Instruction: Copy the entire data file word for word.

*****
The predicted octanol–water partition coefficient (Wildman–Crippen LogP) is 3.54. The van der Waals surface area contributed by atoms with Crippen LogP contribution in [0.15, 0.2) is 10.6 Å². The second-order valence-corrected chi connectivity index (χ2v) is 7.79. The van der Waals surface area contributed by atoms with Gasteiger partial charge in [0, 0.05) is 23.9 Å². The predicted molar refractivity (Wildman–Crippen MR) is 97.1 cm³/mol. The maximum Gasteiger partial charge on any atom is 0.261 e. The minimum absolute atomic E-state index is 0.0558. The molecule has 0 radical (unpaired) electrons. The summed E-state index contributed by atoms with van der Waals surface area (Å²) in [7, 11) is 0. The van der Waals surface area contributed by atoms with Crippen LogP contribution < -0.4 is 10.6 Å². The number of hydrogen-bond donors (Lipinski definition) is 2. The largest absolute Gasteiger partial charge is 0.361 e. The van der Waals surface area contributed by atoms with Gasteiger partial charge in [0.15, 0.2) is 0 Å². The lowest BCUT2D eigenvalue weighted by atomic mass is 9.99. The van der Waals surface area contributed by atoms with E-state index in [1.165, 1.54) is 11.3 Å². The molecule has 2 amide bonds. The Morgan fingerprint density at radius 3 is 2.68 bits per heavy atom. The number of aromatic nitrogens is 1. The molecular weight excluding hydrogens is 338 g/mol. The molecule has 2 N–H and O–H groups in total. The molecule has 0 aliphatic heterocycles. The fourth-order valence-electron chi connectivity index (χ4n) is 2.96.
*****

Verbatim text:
The predicted octanol–water partition coefficient (Wildman–Crippen LogP) is 3.54. The van der Waals surface area contributed by atoms with Crippen LogP contribution in [0.15, 0.2) is 10.6 Å². The second-order valence-corrected chi connectivity index (χ2v) is 7.79. The van der Waals surface area contributed by atoms with Gasteiger partial charge in [0, 0.05) is 23.9 Å². The predicted molar refractivity (Wildman–Crippen MR) is 97.1 cm³/mol. The maximum Gasteiger partial charge on any atom is 0.261 e. The minimum absolute atomic E-state index is 0.0558. The molecule has 0 radical (unpaired) electrons. The summed E-state index contributed by atoms with van der Waals surface area (Å²) in [7, 11) is 0. The van der Waals surface area contributed by atoms with Crippen LogP contribution < -0.4 is 10.6 Å². The number of hydrogen-bond donors (Lipinski definition) is 2. The largest absolute Gasteiger partial charge is 0.361 e. The van der Waals surface area contributed by atoms with Gasteiger partial charge in [0.15, 0.2) is 0 Å². The lowest BCUT2D eigenvalue weighted by atomic mass is 9.99. The van der Waals surface area contributed by atoms with E-state index in [1.165, 1.54) is 11.3 Å². The molecule has 2 amide bonds. The Morgan fingerprint density at radius 3 is 2.68 bits per heavy atom. The number of aromatic nitrogens is 1. The molecular weight excluding hydrogens is 338 g/mol. The molecule has 2 N–H and O–H groups in total. The molecule has 0 aliphatic heterocycles. The fourth-order valence-electron chi connectivity index (χ4n) is 2.96.